They say that love is all you need, and that couldn’t be more true when planning your wedding. With a little bit of love, and a lot of planning, you can have the most beautiful, sustainable, and chic wedding that will not only wow your guests, but also make Mother Nature proud. With a little creativity, you can have a romantic, sustainable, and chic wedding that will leave a lasting impression on both you and your guests!
After their first meeting was at a mutual friend’s wedding, Aggie and Robert knew what was important to them for their own wedding- having their loved ones serve as witness, celebrating being together, making their guests feel comfortable and welcomed, and hosting a fun party. They went for anything that refocused the narrative from having “one perfect day” and tried to move attention away from the traditional bride at the center of a highly-orchestrated production. This meant choosing small, local businesses owned and run by women, choosing more sustainable options when possible (like donating to carbonfund.org instead of guest gifts and having amazing vegan food choices), and cutting out anything that didn’t speak to those values. For the decor, they let their amazing LA venue shine and their florist design whatever she wanted that resulted in an event that was effortlessly chic, but still kept the focus on the meaning of the day.
How did you meet?
We met at our mutual friends’ wedding in Des Moines, Iowa, then he asked to come visit me in Denver (he was already living in LA at the time).
What is your proposal story?
We got engaged on vacation. It turns out I do not like surprises but he reworked my lack of compliance and poor reaction into a funny story.
Tell us a little a bit about your wedding
We went for anything that refocused the narrative from having “one perfect day” and tried to move attention away from the bride at the center of some highly-orchestrated production. We talked about what was important to us – having our loved ones serve as witness, celebrating being together, making our guests feel comfortable and welcomed, hosting a fun party – rather than allowing an industry define what was important. This meant choosing small, local businesses owned and run by women (not too difficult given what is available in LA!), choosing more sustainable options when possible (e.g., donating to carbonfund.org instead of guest gifts, having really good vegan food options), and cutting out anything that didn’t speak to those values. The event didn’t stylistically suffer, we still took cues from the incredible setting and it turned out more visually beautiful than I could’ve imagined. The intentionality just meant that it felt relaxed while being special to us.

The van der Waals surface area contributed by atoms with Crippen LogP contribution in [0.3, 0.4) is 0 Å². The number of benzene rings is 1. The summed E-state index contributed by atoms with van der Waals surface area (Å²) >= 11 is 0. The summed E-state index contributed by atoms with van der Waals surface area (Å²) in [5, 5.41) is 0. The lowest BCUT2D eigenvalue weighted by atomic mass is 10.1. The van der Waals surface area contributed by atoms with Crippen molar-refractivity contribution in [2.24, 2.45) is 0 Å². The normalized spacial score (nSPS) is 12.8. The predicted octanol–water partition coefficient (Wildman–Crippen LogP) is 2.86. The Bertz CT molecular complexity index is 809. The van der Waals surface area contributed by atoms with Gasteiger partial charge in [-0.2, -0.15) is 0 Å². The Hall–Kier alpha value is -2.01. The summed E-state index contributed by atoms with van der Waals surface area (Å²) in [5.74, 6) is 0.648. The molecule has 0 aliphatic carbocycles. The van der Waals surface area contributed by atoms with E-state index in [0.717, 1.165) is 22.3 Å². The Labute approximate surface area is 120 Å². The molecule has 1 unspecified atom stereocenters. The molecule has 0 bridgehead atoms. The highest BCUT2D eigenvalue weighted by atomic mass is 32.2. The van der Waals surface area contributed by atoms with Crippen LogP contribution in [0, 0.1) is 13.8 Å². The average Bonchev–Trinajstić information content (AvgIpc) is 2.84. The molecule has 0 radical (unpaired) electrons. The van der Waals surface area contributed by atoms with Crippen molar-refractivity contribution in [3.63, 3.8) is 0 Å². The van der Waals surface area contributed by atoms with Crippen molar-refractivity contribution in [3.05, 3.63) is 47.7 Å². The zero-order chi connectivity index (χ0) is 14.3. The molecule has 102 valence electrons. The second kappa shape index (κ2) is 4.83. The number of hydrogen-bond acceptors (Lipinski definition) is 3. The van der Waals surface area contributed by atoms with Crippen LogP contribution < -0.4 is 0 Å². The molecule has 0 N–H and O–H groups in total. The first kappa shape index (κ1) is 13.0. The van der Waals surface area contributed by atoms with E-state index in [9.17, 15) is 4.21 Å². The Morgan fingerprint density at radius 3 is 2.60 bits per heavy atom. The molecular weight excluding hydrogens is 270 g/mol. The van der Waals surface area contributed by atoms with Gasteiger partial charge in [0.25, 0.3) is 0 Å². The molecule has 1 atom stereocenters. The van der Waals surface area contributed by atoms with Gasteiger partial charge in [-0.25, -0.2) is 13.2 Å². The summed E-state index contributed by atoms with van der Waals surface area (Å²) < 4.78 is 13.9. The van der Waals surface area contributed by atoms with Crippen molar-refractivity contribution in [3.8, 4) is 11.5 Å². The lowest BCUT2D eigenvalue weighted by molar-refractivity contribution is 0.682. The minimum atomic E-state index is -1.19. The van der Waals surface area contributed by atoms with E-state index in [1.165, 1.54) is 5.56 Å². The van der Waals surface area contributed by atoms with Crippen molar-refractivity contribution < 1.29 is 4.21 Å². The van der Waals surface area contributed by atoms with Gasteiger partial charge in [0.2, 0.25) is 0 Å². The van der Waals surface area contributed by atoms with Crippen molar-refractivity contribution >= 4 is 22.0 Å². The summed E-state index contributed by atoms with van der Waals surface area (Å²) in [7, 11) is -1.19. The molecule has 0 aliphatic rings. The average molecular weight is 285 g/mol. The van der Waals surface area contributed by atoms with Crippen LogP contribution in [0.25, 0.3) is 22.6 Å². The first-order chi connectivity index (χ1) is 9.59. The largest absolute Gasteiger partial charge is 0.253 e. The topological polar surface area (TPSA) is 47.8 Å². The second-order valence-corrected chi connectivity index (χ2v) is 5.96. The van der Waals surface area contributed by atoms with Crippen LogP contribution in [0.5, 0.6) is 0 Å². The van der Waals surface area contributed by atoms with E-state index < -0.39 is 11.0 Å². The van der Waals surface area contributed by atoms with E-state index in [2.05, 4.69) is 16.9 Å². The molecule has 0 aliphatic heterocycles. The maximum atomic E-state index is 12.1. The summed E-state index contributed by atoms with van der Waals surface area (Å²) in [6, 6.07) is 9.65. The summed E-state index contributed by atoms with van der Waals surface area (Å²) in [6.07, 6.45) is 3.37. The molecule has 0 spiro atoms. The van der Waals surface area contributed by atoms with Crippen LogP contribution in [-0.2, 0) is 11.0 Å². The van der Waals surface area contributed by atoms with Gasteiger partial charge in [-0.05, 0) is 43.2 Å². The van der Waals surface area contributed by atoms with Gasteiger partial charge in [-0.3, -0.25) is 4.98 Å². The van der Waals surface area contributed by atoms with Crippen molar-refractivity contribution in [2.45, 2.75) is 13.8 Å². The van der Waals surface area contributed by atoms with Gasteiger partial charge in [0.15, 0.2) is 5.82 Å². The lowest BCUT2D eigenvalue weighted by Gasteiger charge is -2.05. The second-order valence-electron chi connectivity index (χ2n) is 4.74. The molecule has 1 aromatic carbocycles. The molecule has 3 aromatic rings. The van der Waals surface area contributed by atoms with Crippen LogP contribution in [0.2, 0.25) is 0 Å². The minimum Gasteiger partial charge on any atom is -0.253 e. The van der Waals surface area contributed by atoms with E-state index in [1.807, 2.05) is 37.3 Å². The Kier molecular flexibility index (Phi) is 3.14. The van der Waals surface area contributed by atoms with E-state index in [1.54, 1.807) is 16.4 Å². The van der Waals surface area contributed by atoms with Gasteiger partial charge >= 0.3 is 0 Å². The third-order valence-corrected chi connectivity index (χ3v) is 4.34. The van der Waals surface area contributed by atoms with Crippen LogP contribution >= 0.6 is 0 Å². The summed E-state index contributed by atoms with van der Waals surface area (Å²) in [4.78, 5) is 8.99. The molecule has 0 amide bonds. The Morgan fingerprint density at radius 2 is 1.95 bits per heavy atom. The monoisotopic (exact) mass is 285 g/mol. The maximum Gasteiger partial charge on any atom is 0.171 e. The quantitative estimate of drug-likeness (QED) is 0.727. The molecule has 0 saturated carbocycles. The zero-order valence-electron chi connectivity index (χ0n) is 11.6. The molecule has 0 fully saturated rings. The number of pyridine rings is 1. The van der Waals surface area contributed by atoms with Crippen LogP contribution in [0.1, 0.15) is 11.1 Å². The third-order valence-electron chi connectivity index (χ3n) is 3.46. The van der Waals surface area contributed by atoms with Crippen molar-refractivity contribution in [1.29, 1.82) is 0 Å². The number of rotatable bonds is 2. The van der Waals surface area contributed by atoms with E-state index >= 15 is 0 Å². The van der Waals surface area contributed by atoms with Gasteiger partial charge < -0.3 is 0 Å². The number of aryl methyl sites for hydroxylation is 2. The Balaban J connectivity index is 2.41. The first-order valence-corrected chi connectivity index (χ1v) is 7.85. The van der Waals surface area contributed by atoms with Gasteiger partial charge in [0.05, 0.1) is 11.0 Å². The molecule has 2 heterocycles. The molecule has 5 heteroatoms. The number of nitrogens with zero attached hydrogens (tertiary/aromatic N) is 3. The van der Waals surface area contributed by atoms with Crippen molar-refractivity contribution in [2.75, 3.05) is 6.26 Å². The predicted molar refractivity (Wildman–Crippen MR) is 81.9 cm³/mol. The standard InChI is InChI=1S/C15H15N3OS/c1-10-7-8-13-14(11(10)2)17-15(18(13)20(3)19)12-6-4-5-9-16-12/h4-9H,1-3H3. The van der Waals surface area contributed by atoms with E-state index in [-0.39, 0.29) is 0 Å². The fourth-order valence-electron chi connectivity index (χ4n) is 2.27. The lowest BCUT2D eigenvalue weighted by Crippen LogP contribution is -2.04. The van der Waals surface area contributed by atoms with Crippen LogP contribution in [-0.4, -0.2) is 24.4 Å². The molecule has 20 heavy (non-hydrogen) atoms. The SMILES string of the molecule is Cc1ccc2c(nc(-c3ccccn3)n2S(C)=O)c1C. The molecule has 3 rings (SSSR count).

Tell us about your attire choices.
I got my Jay Godfrey dress off the rack and on sale from Saks (I think it was about $260). I just couldn’t handle the bridal boutique tone and didn’t find the quality to be 20-fold better than ready-to-wear gowns, so the price wasn’t justified. But I still wanted to look good! So I found steeply discounted Jimmy Choo heels and some killer statement earrings which felt more exciting or bridal to me. My husband wore a suit, tie, and shoes (I have been given no further details there). Everything was picked out by our stylist friend, Lillian Olive. These professionally curated outfits just sat in our closet during the pandemic waiting to be worn, it was so sad.
What was the most important to the two of you while planning?
Our wedding planner, Morgan, totally got our approach. She supported us when we nixed different traditional elements and would swoop in with excellent advice when we realized we needed random things like chargers. I had no plan for the dinner tables and they turned out so well. Also the cocktails were bomb.
What were your favorite parts of the day?
Getting to see our family and friends, especially when walking down these big stairs into cocktail hour. Just being near people in general was like coming up for air. We happened to get married in the short span of time when California was reopening – the reopen date was June 15, we were married on the 18, and the Delta variant turned everything around again almost immediately. It was especially crazy timing when you consider that our original wedding day was March 21, 2020 (the first weekend of lock down). It made us so appreciative of the time together!
Tell us about your wedding flowers.
The flowers were unreal. Schentell is an artist, we basically gave no direction so she could do her thing.
Please describe any DIY, handmade, or personal details.
For the place cards, we needed some way to designate meal choice. Instead of ordering place cards, I bought a box of Avery punch-out tags, designed and printed them myself, then we looped in tassels that corresponded to meal choice (e.g., blue for fish, gold for vegan). I also designed and drew the invitations, then ordered them from an eco-friendly print shop.
Do you have any advice for couples planning their weddings now?
The pandemic dramatically changed social expectations around weddings. Use that to your advantage and do what feels right to you and your partner. People said “you do you” before the pandemic, but I didn’t really buy that (especially when you have a close or large family). Now I think it’s actually true!
The below wedding pros made this amazing event happen. See more of their work by visiting their website.
- Mandee Johnson
- Ceremony Venue
- The Ebell of Los Angeles
- Reception Venue
- The Ebell of Los Angeles
- Event Planning
- Cluster Events
- Wedding Cake
- The Butter End Cakery
- MTB Event Rentals
- Paper Culture
- Makeup the Bride
- Riz Transportation
- Wedding Dress
- Jay Godfrey
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